Saturday, August 31, 2013

5 Social Tools In The War On Groupthink

The #1 problem we face today is not physical, i.e. that we cannot live together on this planet. It is social-psychological, i.e. that we cannot get groupthink, "mob justice," the "herd mentality," out of our heads.

Groupthink has always been with us. The modern-day version is branding. It started out as a decision-making technique: The simpler you think, the easier it is for me to sell you my version of soap flakes...breakfast cereal...motorcycle.

But branding has become way too successful. We see people living a glorious life on TV, we want the things they have, but our minds are dumbed-down by preoccupation with consumption. We fail to see the real world and to challenge and change the status quo for the better. (As Marx pretty much predicted.)

Last night on HGTV they had this show called Amazing Water Homes. One home was like an aquarium with walls. Another was a house built on top of a waterfall, the famous architect Frank Lloyd Wright's Fallingwater. Yet another was a house sitting on a tiny rock island in the middle of nowhere.

Every house nice. Every house innovative. But here's what I was trying to figure out:

If innovation were a product like Coca-Cola, and we wanted to duplicate the "secret recipe," how could we do that from scratch? 

Why can't everyone have an innovative house?

The opposite of groupthink is innovation. So let's challenge the obstacles that get in the way of the latter:

  • Failure to promote the necessary psychological qualities: Perhaps independence from the group rather than a kind of merging with one's peers; perhaps critical thinking; maybe an enjoyment of play and the view that serious things can and should be fun.
  • Stupid educational practices: How about eliminate standardized tests and force kids to actually write once again; how about catering to different learning styles; how about bringing our children to the workplace, where they can combine skills learning and exposure to real-world problems?
  • Pitiful gender norms: The HGTV show featured innovators who just "happened" to be males and an extended interview with the "long-suffering girlfriend" of one of them. Although it is true that we control our own choices, when women are lionized only for being self-sacrificing, deferential, etc. we encourage them to minimize their own ideas and ambitions unnecessarily. I recently saw this movie, "The Other Woman," where the "career woman" was portrayed as cold, uncaring and out of touch while the "relationship woman" was portrayed as sympathetic, human and worth caring about. Similarly, we must overturn shameful racial and ethnic stereotypes: The stereotype of the "brilliant and kooky Caucasian genius" is very, very overdone in Hollywood and was prominent in the HGTV show, as it seems to be everywhere.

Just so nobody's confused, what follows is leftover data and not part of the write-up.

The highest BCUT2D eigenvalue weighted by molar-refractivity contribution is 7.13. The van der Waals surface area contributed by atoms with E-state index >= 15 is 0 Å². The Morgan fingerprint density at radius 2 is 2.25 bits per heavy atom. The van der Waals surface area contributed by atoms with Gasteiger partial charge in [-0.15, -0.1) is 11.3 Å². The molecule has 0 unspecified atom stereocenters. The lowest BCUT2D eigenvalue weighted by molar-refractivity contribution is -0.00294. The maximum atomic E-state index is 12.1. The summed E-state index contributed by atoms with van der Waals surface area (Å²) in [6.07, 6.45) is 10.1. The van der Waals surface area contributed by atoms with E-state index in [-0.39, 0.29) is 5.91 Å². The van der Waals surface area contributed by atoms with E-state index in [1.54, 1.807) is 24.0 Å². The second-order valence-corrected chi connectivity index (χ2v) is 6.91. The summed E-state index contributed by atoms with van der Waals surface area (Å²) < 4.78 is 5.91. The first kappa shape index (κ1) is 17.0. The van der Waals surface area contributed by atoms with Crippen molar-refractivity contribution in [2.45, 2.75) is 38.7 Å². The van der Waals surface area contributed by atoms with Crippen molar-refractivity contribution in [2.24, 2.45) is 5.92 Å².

• Non-existent or non-communicated public incentives:  We can do a lot more to encourage innovation at the governmental level. Financial grants, computers, deregulation, partnerships, contests...the sky is the limit, but where is the effort? If it is there, the communication is sorely lacking.
  • Vast economic divisions: It was noteworthy that one of the innovators had a large, open plot of land in Wisconsin and time and space to be creative, thus he could build a gigantic fish tank without having to juggle two part-time minimum-wage jobs that might suck the creativity out of him. Can we not figure out a way to take the massive resources that we already have, the technologies already at our disposal, and simply disperse them more effectively?
We could do all of these things, if we wanted to. But we haven't really wanted to, so far. Because we haven't framed the problem correctly, and therefore don't see it as urgent, if we see it at all. Here it is:

Life is going to get worse for most people unless we start applying new solutions to old problems.

We haven't accepted the idea that change is necessary. 

Trying to maintain the status quo may be psychologically comfortable, but as resources grow scarce it will be impossible for many to maintain.

We haven't accepted that change means doing things differently.

The definition of change is that it means adapting to something unfamiliar.

We can't stop fighting amongst ourselves for limited spoils.

We continue to think that survival is about "getting and protecting." In reality it is about "creating, sharing and multiplying."

Let's take back that space in our heads, get off the groupthink train, start seeing our problems as urgent, and solve them creatively and together. Then we can all share in the rewards.

* All opinions my own.